"A 4.3U chassis is going to be the densest DSP solution in the market today," Morgan said, adding that it would replace legacy DSP systems that are typically "large, heavy and power hungry".

 The shared network infrastructure in the Moonshot chassis is also upgraded from today. Connections between the chassis and the cartridges are increased from 45 to 180 1Gbps lines — in order to provide a 1Gbps connection for each of the 180 server nodes in chassis housing four-node server clusters. The chassis uplink module has also been upgraded from 6 x 10 Gigabit Ethernet (GbE) to 4 x 40 GbE.

What's next for Moonshot?

HP plans to release Moonshot cartridges targeted at different applications on a regular basis and next year will bring out more cartridges built on ARM-based SoCs, including its first cartridge based on a 64-bit ARM chip and SoCs from Calxeda and Applied Micro.

"We're not going to stop here. You'll see a host of other flavours coming out for lots of different other use cases. It's going to broaden the workloads and applications we can drive and support," Morgan said.

HP is using feedback from customers to decide what computing workloads the next generation of Moonshot servers should focus on, and therefore what the designs of the cartridges should be, said Angela Cross, HP UK and Ireland country management for industry standard servers and software.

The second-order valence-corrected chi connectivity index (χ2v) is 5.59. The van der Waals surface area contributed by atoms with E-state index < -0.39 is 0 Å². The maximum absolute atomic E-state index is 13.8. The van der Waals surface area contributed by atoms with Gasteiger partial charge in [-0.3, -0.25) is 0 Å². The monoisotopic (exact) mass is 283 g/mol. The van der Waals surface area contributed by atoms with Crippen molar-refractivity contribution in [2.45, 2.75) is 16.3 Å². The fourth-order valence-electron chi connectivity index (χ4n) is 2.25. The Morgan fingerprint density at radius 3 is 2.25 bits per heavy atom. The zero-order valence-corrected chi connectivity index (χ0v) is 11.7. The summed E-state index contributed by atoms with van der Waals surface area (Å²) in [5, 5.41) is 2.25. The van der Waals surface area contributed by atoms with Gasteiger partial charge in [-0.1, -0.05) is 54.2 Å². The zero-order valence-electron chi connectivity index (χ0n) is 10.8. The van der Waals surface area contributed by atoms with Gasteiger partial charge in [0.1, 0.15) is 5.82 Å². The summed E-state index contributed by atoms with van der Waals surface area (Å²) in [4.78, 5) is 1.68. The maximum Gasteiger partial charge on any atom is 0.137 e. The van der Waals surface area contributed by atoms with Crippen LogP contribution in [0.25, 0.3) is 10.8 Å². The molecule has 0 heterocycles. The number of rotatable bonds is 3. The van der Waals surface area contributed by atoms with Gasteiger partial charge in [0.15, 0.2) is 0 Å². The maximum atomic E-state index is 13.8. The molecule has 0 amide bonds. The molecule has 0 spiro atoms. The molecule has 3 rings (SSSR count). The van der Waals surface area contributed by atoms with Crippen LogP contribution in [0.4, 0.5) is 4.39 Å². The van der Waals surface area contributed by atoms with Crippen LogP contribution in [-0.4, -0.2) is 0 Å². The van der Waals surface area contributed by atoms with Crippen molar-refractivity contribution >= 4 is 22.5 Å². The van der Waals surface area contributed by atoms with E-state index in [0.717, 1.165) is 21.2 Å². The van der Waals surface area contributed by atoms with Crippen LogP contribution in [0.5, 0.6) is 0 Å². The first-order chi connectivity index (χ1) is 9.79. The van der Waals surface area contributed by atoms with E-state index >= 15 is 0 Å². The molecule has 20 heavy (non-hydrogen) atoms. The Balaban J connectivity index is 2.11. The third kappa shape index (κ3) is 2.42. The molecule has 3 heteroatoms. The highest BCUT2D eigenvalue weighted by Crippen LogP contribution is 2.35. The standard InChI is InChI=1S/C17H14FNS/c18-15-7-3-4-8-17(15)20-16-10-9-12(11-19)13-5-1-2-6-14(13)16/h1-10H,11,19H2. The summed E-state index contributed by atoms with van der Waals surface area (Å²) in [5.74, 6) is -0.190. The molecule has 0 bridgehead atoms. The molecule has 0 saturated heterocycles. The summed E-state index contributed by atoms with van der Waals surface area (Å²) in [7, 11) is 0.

"We create the cartridge to suit the app, rather than try and make the application suit the server," she said.

"We've just turned on our head our usual development cycle and therefore can invite the customer in to ask 'What would you like?'."

Morgan said the proviso that cartridges will generally be targeted at the needs of a particular industry or very large organisation to ensure the cartridge is economically viable, but said HP will be able to release new Moonshot servers rapidly to capitalise on changing compute demands.

"There's a huge amount of flexibility that we can drive because we're not launching a whole physical new server, that core underlying infrastructure is already there for us, so to launch a new Moonshot server only takes three or four months," he said.

The market for microservers is predicted to grow to be a small but significant portion of the market, accounting for about one fifth of server sales by 2015/16.

HP expects Moonshot will add to, rather than cannibalise, its existing server sales.

"It's not a replacement for blades, this is for scale-out hyperscale-type architecture like a single application scaled across hundreds or thousands of nodes," Morgan said.

HP wouldn't reveal sales figures for its first generation Moonshot servers since the launched in April this year but said it has had 150 customers testing their workloads on and certifying Moonshot systems in its Discovery Labs.

And while Morgan won't name names he said customers operating at the scale of Facebook were showing interest in Moonshot servers.

"We have many of those large, what I call T1 hyperscale customers looking at Moonshot," he said.